Baymule

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Swales also help to stop erosion, which is the major reason they were built all over the place. In the early 1930's erosion was a problem, as most people at that time did not understand how to stop it.

I wish I had grass like yours! One day........ LOL
 

Kusanar

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Swales also help to stop erosion, which is the major reason they were built all over the place. In the early 1930's erosion was a problem, as most people at that time did not understand how to stop it.

I wish I had grass like yours! One day........ LOL
I'll have to go get some pictures of the place from ground level. One good thing about horses is that they don't like walking straight down steep hills so they kind of tack back and forth across it and gradually create terraces out of their walking paths. There is only one area that they have muddied up enough that it could errode and that's the steep hill going down to the water tubs but once the rest of the fencing is up, the tanks will be moved to a better place and put on gravel to keep the mud around them down.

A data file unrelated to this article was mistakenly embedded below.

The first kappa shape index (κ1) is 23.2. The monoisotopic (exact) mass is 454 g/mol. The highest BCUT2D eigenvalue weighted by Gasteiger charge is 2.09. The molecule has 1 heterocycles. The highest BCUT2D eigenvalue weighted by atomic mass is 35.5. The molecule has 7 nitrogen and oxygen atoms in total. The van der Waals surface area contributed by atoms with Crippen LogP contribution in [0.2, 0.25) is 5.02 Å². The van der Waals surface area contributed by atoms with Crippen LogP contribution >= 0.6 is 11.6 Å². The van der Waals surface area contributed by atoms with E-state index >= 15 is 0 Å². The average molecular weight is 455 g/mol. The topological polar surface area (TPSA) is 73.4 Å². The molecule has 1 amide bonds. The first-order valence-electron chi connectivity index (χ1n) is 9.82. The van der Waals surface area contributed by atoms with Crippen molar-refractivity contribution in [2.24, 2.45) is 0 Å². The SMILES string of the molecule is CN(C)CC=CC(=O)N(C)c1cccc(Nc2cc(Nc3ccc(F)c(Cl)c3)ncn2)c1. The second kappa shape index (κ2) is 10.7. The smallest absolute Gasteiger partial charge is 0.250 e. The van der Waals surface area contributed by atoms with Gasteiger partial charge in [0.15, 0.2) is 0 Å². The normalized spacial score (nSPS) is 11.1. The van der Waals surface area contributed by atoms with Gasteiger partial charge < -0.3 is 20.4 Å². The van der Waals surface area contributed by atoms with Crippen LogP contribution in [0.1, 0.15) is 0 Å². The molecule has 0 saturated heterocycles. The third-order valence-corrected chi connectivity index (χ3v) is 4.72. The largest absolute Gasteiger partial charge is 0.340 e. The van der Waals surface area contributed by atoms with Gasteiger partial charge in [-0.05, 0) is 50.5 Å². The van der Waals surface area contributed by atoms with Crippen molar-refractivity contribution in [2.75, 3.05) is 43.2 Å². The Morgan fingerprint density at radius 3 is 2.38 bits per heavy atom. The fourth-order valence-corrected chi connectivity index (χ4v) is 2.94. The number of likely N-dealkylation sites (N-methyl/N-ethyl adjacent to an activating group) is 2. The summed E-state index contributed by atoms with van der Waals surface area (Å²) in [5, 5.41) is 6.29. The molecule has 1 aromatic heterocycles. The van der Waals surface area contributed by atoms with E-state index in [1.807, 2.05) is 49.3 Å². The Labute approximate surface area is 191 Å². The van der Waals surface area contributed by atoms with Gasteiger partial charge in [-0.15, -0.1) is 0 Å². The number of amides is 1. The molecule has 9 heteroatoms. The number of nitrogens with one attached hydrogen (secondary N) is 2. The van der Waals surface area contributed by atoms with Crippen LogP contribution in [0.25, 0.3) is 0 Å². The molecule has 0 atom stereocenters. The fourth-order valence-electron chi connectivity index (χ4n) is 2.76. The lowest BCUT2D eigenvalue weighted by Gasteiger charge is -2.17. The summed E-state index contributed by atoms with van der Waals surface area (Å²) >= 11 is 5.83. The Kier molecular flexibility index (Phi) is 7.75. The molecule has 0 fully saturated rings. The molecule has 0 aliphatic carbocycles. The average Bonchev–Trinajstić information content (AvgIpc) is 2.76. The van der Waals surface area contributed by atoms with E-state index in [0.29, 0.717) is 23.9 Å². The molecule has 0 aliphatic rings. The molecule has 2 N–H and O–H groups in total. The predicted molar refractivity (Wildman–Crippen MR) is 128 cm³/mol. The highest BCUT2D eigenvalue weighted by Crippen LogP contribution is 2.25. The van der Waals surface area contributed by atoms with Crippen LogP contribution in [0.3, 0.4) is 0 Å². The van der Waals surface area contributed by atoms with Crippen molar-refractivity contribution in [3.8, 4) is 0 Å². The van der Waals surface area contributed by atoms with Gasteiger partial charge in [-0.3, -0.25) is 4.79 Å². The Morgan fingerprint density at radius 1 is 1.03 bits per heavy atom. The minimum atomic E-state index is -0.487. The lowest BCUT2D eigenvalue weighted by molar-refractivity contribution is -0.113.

One of my horses came off the hill with no tail the other day, so my dad and I were walking the fences seeing if we could figure out where he had left it (never did find it) and yes, the field is weedy and the weeds are really high, but, the grass is also knee high over a patch that is probably around an acre, the horses simply haven't felt like walking over there to eat it yet because it's the furthest point from the water, so they will have that to eat still before I have to start feeding hay at all. We also have a lot of cool season grass that grows slowly all winter so they graze all but about a month of winter (with hay supplimentation of course) so I'm only feeding 6-8 regular 40-50 lb square bales a week to 2 standard horses and a mini, they get more if it's going to be super cold just because I want to make sure they have enough to ferment and keep warm, but if it's in the 40's or warmer they are perfectly content. This year they will actually have shelter which they didn't have the last 2 winters so they will stay warm easier.